When he died the following afternoon after being hit by a car, I remembered what he’d asked me. The guilt that followed me from that day on was overwhelming.  The guilt I felt after my son died burdened me for several years. Every anniversary, I would go over and over what I hadn’t done during those last few days before his death.  I would remember every conversation, every request. The guilt beat me up, it made me replay my mistakes, and it wasted enormous amounts of my energy, re-enacting how I could have done something differently. It made me feel bad even when I didn’t feel bad!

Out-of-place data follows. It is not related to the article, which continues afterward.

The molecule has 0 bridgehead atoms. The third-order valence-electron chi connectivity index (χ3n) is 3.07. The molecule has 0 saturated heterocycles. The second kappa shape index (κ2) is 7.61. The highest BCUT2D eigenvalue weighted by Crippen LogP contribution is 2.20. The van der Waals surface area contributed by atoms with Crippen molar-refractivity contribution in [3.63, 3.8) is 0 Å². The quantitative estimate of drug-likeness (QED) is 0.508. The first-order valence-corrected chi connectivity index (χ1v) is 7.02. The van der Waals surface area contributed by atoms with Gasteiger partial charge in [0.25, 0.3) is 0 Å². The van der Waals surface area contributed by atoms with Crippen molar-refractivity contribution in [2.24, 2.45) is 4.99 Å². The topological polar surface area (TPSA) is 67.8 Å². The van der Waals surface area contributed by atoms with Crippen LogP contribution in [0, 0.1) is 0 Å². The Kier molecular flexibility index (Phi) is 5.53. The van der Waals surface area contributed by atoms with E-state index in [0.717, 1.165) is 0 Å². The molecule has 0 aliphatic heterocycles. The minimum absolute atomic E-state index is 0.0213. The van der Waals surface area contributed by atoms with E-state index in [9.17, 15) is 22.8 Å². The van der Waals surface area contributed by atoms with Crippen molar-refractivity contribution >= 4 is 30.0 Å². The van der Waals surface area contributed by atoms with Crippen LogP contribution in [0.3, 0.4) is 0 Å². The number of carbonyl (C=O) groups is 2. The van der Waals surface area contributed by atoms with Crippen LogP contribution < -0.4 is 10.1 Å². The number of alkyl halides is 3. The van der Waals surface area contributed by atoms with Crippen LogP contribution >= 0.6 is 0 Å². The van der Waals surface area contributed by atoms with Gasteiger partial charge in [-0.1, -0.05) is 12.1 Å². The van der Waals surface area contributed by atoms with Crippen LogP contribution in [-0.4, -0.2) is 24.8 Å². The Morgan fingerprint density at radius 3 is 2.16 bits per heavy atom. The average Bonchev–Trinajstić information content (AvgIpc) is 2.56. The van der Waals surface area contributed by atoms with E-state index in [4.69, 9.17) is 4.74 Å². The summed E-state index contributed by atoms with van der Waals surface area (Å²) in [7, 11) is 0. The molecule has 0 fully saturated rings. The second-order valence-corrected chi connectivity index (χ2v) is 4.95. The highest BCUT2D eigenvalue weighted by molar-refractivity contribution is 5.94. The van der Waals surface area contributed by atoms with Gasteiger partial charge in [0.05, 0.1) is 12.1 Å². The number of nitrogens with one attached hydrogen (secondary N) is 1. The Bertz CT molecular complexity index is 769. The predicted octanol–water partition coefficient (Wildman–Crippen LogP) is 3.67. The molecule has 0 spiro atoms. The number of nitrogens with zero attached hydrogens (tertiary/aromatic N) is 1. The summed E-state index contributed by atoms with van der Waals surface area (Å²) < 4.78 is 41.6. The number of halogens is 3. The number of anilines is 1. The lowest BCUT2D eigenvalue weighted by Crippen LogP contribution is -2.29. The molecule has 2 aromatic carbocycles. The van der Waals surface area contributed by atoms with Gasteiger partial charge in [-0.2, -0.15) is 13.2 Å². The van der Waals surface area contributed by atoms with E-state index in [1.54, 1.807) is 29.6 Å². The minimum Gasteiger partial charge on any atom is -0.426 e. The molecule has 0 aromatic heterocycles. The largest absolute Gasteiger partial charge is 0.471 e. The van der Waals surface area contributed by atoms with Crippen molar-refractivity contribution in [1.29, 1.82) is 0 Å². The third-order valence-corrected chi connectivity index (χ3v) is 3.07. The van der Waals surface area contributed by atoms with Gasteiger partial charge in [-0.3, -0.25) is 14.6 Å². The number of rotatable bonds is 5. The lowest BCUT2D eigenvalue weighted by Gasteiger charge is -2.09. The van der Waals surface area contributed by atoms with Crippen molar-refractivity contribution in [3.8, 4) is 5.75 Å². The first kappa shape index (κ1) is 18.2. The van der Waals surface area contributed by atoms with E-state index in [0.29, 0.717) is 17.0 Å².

I think one of the reasons it was so hard to give up and let go of my guilt was because I felt the need to push myself after his death for all the things I hadn’t done in his life. I would pretend that if I had made different choices, I could have changed that day. People would remind me of all the things I had done for my son and the wonderful life and love he was given, but it wasn’t enough for me. I constantly questioned why I hadn’t done more. After a few years, I realized that guilt was consuming me and in order for me to move on, I needed to find a way to let go and forgive myself. I was weighed down because I was living a life consumed by the past. Guilt did not allow me to be fully present with my family, or to see all the good that I had in my life then and now.